The diary entries began after Bhopal Singh passed away, and most of the instructions and entries concerned Lalit. Experts and state actors realized that Lalit, the youngest son of Narayani Devi, was responsible for the Burari event as the investigation continued.
Lalit is said to have had dreams in which he spoke directly to his deceased father and received instructions on running the family, which were then carried out. He began to discuss these discussions with his family. One of the kids, Neetu, had told the neighbors that their uncle, Lalit, was under the influence of their grandfather’s ghost and that this ghost was directing them.
Lalit would adopt his deceased father’s voice whenever he spoke with his family about the directives he had gotten from him. Every Tuesday, Thursday, Saturday, and Sunday, the family would have a visit from the deceased father’s ghost, according to the diary.
The family’s financial stability was a result of the directions that were given. This increased the family’s faith in the father’s intended message. As the rite at the Banyan Tree was finished, it was promised that the late father, Bhopal Singh, would come to the family and save them.
The irony is that despite being taught to believe they would be spared, the family ultimately predicted their own demise.
Narayani Devi, Savita, and Tina’s daughters-in-law fit the mold of typical Indian housewives. They got up early, made breakfast for the family, cared for the young and old, and showed kindness and goodwill to all.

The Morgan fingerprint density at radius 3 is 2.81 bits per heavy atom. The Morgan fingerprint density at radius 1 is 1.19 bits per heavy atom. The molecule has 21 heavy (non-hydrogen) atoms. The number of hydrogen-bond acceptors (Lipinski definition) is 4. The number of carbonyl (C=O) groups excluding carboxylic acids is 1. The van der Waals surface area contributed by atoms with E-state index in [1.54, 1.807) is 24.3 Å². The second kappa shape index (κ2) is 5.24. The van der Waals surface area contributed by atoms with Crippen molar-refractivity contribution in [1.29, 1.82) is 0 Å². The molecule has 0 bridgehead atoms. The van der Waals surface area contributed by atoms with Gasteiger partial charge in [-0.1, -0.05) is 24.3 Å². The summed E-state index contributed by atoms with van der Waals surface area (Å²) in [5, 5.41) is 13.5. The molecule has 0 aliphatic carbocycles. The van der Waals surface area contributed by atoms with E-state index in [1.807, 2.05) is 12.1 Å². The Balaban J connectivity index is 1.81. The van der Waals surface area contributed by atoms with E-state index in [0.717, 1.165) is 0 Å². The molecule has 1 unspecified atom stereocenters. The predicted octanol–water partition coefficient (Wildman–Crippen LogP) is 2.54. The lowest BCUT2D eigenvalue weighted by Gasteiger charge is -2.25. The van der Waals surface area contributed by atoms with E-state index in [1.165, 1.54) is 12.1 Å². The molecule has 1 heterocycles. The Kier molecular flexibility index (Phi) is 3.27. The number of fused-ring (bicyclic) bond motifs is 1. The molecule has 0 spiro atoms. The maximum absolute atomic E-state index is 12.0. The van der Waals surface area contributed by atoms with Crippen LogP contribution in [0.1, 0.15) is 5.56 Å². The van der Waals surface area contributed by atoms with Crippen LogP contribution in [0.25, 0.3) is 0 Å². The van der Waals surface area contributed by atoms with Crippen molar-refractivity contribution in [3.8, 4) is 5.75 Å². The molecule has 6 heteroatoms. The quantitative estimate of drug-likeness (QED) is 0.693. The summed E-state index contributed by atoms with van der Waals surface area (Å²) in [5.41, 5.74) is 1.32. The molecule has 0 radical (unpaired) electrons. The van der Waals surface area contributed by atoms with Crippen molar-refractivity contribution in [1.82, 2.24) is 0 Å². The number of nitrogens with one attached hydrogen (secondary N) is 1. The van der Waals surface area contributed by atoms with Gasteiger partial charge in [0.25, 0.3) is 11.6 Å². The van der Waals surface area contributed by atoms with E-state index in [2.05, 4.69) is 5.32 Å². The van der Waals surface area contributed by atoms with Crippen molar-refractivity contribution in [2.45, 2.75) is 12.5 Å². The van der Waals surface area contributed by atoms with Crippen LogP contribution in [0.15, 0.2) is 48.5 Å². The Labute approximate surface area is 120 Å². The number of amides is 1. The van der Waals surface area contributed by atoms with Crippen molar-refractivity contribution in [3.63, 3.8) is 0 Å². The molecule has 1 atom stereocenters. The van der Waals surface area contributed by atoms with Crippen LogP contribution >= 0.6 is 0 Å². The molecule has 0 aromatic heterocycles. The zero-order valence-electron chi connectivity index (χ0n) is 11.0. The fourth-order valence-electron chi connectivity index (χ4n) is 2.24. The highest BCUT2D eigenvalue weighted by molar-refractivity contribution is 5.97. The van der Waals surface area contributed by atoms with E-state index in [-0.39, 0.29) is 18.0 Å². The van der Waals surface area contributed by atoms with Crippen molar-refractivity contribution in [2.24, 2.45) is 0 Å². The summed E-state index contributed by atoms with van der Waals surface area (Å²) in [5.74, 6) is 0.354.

The copies and diaries retrieved from the Bhatia family’s home were given to Dr. Virendra Singh, Handwriting Division, Forensics Science Lab, Delhi, to identify the handwriting in the entries. It was discovered that Priyanka, Pratibha’s daughter, and Neetu, Bhuvnesh’s daughter, were the ones composing these messages.
The experts engaged in the case gradually realized that Lalit was responsible for the occurrence, and they could interpret his thoughts and the process he had been going through. He had a sense of being out of control in numerous ways, according to professional hypnotherapist Anita Anand.
The Chundawats also modified their manner of life. They stopped preparing and eating non-vegetarian food. Bhavnesh gave up drinking at home. Pujas started to happen often.
The number of stores increased from one to three, including the house floors, Bhavnesh’s grocery store, Lalit’s plywood shop, and the third one they were opening together.
Lalit’s Background in the Deaths
Lalit experienced his first motorcycle accident in 1988, which resulted in a lengthy hospital stay. It was discovered that Lalit sustained head injuries due to the accident. According to friends, he used to go to bed pretty early.